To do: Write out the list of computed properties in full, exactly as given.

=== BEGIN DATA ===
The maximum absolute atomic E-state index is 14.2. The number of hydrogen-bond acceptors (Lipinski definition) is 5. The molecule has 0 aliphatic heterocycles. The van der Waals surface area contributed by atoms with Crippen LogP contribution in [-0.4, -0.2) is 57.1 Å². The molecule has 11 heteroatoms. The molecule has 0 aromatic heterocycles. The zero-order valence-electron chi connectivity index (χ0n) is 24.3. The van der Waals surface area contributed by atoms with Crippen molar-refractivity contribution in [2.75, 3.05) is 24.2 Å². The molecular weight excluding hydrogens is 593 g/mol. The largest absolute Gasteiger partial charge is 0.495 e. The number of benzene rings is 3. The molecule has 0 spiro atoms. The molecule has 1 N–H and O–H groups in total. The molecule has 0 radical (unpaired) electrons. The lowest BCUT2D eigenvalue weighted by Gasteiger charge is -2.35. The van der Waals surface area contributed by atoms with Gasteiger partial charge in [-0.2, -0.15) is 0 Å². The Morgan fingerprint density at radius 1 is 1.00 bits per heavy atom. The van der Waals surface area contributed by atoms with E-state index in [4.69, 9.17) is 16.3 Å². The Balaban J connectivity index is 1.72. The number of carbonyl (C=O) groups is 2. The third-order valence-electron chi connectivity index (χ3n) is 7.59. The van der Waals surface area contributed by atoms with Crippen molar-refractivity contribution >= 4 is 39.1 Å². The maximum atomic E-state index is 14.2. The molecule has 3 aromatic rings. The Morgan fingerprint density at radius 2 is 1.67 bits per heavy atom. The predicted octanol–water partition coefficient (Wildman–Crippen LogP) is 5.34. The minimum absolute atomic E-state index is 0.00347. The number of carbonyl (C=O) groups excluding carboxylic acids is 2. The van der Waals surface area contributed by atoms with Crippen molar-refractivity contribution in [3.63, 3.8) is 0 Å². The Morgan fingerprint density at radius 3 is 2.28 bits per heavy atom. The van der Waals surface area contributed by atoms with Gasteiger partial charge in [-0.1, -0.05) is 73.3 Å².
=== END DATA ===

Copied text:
The maximum absolute atomic E-state index is 14.2. The number of hydrogen-bond acceptors (Lipinski definition) is 5. The molecule has 0 aliphatic heterocycles. The van der Waals surface area contributed by atoms with Crippen LogP contribution in [-0.4, -0.2) is 57.1 Å². The molecule has 11 heteroatoms. The molecule has 0 aromatic heterocycles. The zero-order valence-electron chi connectivity index (χ0n) is 24.3. The van der Waals surface area contributed by atoms with Crippen molar-refractivity contribution in [2.75, 3.05) is 24.2 Å². The molecular weight excluding hydrogens is 593 g/mol. The largest absolute Gasteiger partial charge is 0.495 e. The number of benzene rings is 3. The molecule has 0 spiro atoms. The molecule has 1 N–H and O–H groups in total. The molecule has 0 radical (unpaired) electrons. The lowest BCUT2D eigenvalue weighted by Gasteiger charge is -2.35. The van der Waals surface area contributed by atoms with Gasteiger partial charge in [-0.2, -0.15) is 0 Å². The Morgan fingerprint density at radius 1 is 1.00 bits per heavy atom. The van der Waals surface area contributed by atoms with E-state index in [4.69, 9.17) is 16.3 Å². The Balaban J connectivity index is 1.72. The number of carbonyl (C=O) groups is 2. The third-order valence-electron chi connectivity index (χ3n) is 7.59. The van der Waals surface area contributed by atoms with Crippen molar-refractivity contribution >= 4 is 39.1 Å². The maximum atomic E-state index is 14.2. The molecule has 3 aromatic rings. The Morgan fingerprint density at radius 2 is 1.67 bits per heavy atom. The predicted octanol–water partition coefficient (Wildman–Crippen LogP) is 5.34. The minimum absolute atomic E-state index is 0.00347. The number of carbonyl (C=O) groups excluding carboxylic acids is 2. The van der Waals surface area contributed by atoms with Crippen molar-refractivity contribution in [3.63, 3.8) is 0 Å². The Morgan fingerprint density at radius 3 is 2.28 bits per heavy atom. The van der Waals surface area contributed by atoms with Gasteiger partial charge in [-0.1, -0.05) is 73.3 Å².